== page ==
Included and excluded studies were collected following the Preferred Reporting Items for Systematic reviews and Meta-Analyses – PRISMA flow diagram [14]. From the Cochrane Schizophrenia Group Register we extracted all records corresponding to studies carried out in Africa. We examined all titles and abstracts, and obtained full texts if the word “random” or “randomised” or “control” or “controlled” was present in the title and/or abstract. MP and CB read the full texts, determined whether they met inclusion criteria and extracted the data. Considerable care was taken to exclude duplicate publications.

Assessment of risk of bias in included studies

For quality assessment we used the Cochrane risk-of-bias tool (Oxford, England, Cochrane Collaboration). This instrument consists of seven items [15]. Two of the items assess the strength of the randomization process in preventing selection bias in the assignment of participants to interventions: adequacy of sequence generation and allocation concealment. The third and fourth items assess the influence of performance bias and detection bias on the study results. The fifth item assesses the likelihood of incomplete outcome data, which raise the possibility of bias in effect estimates. The sixth item assesses selective reporting, the tendency to preferentially report statistically significant outcomes. This item requires a comparison of published data with trial protocols, when such are available. The final item refers to other sources of bias that are relevant in certain circumstances, such as, for example, sponsorship bias.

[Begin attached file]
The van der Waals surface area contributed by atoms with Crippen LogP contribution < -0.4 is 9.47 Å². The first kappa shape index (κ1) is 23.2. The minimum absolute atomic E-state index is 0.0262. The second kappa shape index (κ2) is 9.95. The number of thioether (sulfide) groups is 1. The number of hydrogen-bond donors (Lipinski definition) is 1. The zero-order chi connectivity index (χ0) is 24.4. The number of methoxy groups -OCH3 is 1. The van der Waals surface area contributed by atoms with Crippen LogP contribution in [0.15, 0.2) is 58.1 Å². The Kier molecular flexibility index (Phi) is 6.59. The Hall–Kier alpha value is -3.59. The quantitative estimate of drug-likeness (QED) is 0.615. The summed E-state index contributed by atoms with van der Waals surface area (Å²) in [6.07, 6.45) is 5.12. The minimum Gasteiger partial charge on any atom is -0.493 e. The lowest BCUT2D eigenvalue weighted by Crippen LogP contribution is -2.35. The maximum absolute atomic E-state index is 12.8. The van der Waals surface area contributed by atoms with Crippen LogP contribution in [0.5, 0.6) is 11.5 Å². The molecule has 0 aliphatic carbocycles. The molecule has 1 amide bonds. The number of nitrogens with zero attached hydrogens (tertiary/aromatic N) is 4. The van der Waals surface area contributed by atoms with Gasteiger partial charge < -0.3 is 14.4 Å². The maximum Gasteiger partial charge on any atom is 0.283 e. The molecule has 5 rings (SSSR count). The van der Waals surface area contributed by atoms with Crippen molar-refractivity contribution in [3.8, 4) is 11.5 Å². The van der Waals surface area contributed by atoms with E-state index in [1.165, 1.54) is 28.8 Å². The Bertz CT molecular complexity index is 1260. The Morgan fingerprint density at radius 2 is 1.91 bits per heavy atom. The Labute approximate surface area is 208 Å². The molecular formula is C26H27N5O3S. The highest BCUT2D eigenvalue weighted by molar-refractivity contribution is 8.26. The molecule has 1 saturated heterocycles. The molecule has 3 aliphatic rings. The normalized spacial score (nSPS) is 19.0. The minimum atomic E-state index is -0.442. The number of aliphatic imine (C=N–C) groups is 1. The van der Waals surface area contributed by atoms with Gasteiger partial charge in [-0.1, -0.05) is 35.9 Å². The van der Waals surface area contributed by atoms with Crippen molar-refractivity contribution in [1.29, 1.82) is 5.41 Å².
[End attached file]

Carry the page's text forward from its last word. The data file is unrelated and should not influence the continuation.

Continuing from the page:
Data extraction

The following information was extracted using an electronic spreadsheet: year of publication, geographic area (country of Africa), type of experimental and control intervention, sample size, weeks of follow-up, diagnostic criteria, number of outcome measures, Gross Domestic Product (GDP) at the time when each study was carried out. For studies that compared antipsychotics included in the WHO Essential List of Medicines [16] with new generation antipsychotics we additionally extracted efficacy and acceptability data. For efficacy data, the mean change from baseline to endpoint, or the mean scores at endpoint, at the Brief Psychiatric Rating Scale (BPRS) or Positive and Negative Syndrome Scale (PANSS) were extracted, together with the standard deviation (SD) or standard error (SE) of these values, and the number of patients included in these analyses. For acceptability data, the number of patients leaving the study early for any reason was extracted.

Data presentation